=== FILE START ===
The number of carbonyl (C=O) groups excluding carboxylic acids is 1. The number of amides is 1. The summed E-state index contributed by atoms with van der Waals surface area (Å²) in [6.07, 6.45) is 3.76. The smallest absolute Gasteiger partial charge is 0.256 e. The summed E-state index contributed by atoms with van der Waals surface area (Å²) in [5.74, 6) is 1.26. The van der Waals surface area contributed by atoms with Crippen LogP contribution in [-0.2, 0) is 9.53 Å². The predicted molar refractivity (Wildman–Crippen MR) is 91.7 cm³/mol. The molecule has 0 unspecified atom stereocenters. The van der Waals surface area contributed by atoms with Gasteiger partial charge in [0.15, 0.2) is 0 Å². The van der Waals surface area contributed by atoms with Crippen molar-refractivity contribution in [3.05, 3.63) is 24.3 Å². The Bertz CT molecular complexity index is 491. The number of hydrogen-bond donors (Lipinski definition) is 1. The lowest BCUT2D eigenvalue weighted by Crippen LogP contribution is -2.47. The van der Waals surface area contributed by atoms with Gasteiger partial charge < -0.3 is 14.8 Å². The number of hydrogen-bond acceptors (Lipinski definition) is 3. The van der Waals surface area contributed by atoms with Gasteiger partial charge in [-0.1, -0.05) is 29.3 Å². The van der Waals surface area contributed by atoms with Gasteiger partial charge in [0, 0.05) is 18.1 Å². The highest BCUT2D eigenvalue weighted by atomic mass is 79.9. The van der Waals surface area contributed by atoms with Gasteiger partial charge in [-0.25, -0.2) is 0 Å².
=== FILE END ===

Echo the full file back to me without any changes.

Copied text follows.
The number of carbonyl (C=O) groups excluding carboxylic acids is 1. The number of amides is 1. The summed E-state index contributed by atoms with van der Waals surface area (Å²) in [6.07, 6.45) is 3.76. The smallest absolute Gasteiger partial charge is 0.256 e. The summed E-state index contributed by atoms with van der Waals surface area (Å²) in [5.74, 6) is 1.26. The van der Waals surface area contributed by atoms with Crippen LogP contribution in [-0.2, 0) is 9.53 Å². The predicted molar refractivity (Wildman–Crippen MR) is 91.7 cm³/mol. The molecule has 0 unspecified atom stereocenters. The van der Waals surface area contributed by atoms with Gasteiger partial charge in [0.15, 0.2) is 0 Å². The van der Waals surface area contributed by atoms with Crippen molar-refractivity contribution in [3.05, 3.63) is 24.3 Å². The Bertz CT molecular complexity index is 491. The number of hydrogen-bond donors (Lipinski definition) is 1. The lowest BCUT2D eigenvalue weighted by Crippen LogP contribution is -2.47. The van der Waals surface area contributed by atoms with Gasteiger partial charge < -0.3 is 14.8 Å². The number of hydrogen-bond acceptors (Lipinski definition) is 3. The van der Waals surface area contributed by atoms with Gasteiger partial charge in [-0.1, -0.05) is 29.3 Å². The van der Waals surface area contributed by atoms with Gasteiger partial charge in [0, 0.05) is 18.1 Å². The highest BCUT2D eigenvalue weighted by atomic mass is 79.9. The van der Waals surface area contributed by atoms with Gasteiger partial charge in [-0.25, -0.2) is 0 Å².